“Are you speaking for all Arab men?”
He shrugged. “I am speaking about you.”
She pulled the cork out of the wine, poured him a glass and walked over to where he was busy moving the lobsters around.
“By the way, I did a little research. They don’t know whether lobsters feel pain, but they don’t think so.”
“Marine biologists. I would never knowingly inflict pain on an animal. I love animals. All the fish I buy are already dead—except the lobsters. And that’s part of the whole thing with lobsters—people like to see them swimming around.”
“You can hardly call it swimming, what they do.”
“It never occurred to me they might have feelings.” He turned to face her and she handed him the glass of wine, took a step closer, crossed her legs at the ankles, and leaned forward, showing him cleavage.
“You looked it up?” she asked quietly.
“I didn’t want you to think I was a bad man.”
The lobsters were reddening. “Isn’t it ironic how they get more colorful?” she asked, her glass nearly emptied.
He reached over with his dark hands and combed his fingers through her tight curls. Instantly, she weakened. She wondered what it was about him. He was good-looking, it was true, and he had that mellifluous accent—was it Lebanese? But it was the crazy tumult of feelings—love, hate, fear, helplessness—he stirred inside her that made her want to give up resistance.
They sat on a deck off the kitchen. He brought the lobsters over, along with a vibrant arugula and corn salad, a crunchy baguette with soft butter, and the baked potatoes.
“I’m not a big eater,” she said.
“Just keep the wineglasses full. I’ll take care of everything.” She found herself obeying assiduously, monitoring the level of liquid in each glass, as if she might fail some test by neglecting her charge. He placed a lobster on the plate before her. She looked down at it. It was almost orange, its eyes intact, its antennae shifting slightly in the breeze.
“Bon appetit,” he lifted his glass.
“Bon appetit.” She bumped hers against it.
She cracked the back and pulled the long chewy tail out from the tunnel of shell, went at it with her fork and a sharp knife. She placed a small chunk in her mouth. It demanded a precise mastication, and the flavor of the white meat was milky and buttery with a fishy undercurrent. She closed her eyes while she chewed, overwhelmed by his nearness, the breeze, and the sweet meat against her tongue. When she opened her eyes, he was watching her.
“Can I kiss you?” he asked.
“Yes.” She tried not to sound desperate.
He leaned over. The kiss was insistent. They stood up. He pulled her body to his and then, suddenly, released her. It took several moments for her to return to the porch, to her heavy foot on the wooden floor, the dead lobster on her plate.
“Lobster and sex,” she said. “I’m glad I made the trip.”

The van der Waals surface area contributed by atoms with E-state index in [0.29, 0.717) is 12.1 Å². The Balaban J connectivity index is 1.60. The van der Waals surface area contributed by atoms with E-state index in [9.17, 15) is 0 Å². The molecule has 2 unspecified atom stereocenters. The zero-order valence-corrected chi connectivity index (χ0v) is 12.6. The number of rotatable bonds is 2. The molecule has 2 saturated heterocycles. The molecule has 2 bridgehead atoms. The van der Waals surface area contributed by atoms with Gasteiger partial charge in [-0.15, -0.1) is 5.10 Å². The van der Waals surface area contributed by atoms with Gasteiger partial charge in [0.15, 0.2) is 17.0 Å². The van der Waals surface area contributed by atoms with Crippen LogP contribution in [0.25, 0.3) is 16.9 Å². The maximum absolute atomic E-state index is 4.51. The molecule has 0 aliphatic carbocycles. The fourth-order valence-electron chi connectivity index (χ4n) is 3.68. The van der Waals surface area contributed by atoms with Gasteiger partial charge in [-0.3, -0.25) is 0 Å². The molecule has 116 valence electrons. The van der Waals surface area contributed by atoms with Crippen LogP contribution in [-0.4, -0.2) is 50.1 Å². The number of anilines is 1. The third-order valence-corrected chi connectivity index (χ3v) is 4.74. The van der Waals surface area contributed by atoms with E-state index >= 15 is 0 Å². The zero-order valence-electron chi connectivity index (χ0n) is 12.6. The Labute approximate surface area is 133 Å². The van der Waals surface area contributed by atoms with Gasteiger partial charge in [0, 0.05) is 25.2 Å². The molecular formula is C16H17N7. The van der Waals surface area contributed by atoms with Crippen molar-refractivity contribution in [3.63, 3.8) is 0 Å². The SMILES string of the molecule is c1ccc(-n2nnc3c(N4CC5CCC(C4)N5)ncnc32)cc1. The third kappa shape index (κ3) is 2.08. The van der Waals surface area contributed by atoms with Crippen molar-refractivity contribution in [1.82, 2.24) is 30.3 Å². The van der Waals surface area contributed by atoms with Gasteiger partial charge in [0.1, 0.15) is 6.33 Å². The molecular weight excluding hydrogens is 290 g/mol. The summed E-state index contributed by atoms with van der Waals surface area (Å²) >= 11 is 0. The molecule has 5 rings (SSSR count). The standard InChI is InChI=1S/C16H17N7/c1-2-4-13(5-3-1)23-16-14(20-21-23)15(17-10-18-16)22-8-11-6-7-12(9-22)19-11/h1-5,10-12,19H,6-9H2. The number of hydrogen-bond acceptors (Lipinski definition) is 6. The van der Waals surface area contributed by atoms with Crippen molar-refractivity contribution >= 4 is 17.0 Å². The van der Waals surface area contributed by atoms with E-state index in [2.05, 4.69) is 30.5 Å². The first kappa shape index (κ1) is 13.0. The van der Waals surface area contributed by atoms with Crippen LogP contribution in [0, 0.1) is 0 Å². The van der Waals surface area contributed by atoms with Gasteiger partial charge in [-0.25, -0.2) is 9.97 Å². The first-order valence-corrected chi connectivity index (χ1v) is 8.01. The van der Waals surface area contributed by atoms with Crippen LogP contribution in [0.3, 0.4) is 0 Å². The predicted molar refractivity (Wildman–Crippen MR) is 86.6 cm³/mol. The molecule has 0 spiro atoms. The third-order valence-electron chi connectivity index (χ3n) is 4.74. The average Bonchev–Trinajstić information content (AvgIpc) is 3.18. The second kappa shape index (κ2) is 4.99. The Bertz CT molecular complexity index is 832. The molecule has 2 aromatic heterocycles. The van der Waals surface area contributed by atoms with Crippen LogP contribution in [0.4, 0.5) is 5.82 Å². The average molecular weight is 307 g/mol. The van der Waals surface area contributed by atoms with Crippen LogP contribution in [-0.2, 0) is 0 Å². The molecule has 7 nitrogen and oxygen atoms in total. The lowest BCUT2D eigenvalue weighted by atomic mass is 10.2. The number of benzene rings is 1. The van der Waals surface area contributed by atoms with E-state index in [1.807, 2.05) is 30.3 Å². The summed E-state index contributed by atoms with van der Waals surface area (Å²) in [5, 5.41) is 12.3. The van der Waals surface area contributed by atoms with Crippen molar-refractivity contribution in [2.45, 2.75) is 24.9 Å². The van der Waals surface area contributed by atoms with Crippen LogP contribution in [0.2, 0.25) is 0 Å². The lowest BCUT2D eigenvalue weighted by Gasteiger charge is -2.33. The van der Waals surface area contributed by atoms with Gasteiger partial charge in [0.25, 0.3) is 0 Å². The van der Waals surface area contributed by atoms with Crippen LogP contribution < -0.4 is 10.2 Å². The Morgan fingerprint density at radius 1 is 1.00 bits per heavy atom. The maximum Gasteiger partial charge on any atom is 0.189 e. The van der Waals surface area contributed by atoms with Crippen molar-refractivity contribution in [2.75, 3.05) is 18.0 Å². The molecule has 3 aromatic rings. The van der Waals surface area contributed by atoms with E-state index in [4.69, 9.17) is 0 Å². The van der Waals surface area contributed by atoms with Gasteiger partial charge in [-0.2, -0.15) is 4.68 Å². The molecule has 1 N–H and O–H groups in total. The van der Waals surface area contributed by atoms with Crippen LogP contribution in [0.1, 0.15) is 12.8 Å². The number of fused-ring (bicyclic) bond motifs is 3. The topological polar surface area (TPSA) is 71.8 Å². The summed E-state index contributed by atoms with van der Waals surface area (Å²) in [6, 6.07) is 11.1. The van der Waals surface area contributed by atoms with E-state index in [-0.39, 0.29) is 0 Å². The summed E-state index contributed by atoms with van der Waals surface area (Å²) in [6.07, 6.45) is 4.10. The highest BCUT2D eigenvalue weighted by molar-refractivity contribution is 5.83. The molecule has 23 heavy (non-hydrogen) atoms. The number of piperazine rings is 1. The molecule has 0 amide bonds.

“No sex. I never have sex on the first date.”
He began to go at his lobster, working expertly, as if he were a repairman dissembling an appliance.
“I like to know who I’m dealing with. Some women get so crazy after you have sex, they want to get married.”
She was speechless, as if he had seen through to her true motivation—to ensnare him in marriage—even though Sandy had never for one minute desired to be married. Certainly not to the Arab. She looked at his plate. He’d gone for the claws first, while she had immediately cracked the back and unloosed the tail. She felt this spoke to some deep incompatibility.
“I wish I hadn’t seen that movie. I just can’t enjoy lobster now.” She took a sip of wine and looked down at the mess on her plate: Those dead eyes. The disemboweled corpse.
“Eat,” he said. “You were enjoying it so thoroughly.”
“Is it because of what I said?”
“Maybe. Or the way you said it.” She knew how to turn off desire. Had done it lots of times with men who flirted with her, used her one time, then turned her out. She was the sort that could go frigid if necessary, and seem as though she’d never cared for one second.
He reached over and pulled the eyes off her lobster and threw them over the balcony. “Better?”
“Oh, come on. They’re already dead. Do you feel guilty when you eat a hamburger? Cows don’t have it so good in the end either. And how about chickens?” He leaned over, bared his neck, and pantomimed an axe falling.
“I’m sorry,” she said, laying down her nutcracker. “I’ll eat the salad and the baked potato and the delicious bread.”
“Here.” He picked up the lobster and, using his nutcracker, destroyed all defining characteristics, retrieved the garbage can, and threw the shells into it. All that remained was a pile of stringy white meat. Then he did the same thing to what remained of his, knowing the sight of his lobster would be just as unsettling, finally bringing the garbage can, filled with shells, back into the kitchen. He seemed more amused than angry.
“I’m really not this sentimental about most things,” she said when he returned to the table.
“You’re a lobster hugger,” he smiled. She thought again of his hands, what they would have felt like on her breasts and thighs, how she might have collapsed if he’d put them on her bare skin. Now she’d have to start frequenting the fish market across town run by the Greeks. Perhaps they still boiled their lobsters. No! she corrected herself. No more lobsters for you.
He brought out dessert—strawberry shortcake with crème fraise. From now on, she thought, it would be swordfish steaks and salmon fillets. Gone was the ecstasy of plundering a lobster in her living room, shells everywhere, a dish of melted butter and a bottle of stout on the nesting table, an old movie on the TV, and the cat purring for its share beside her on the couch.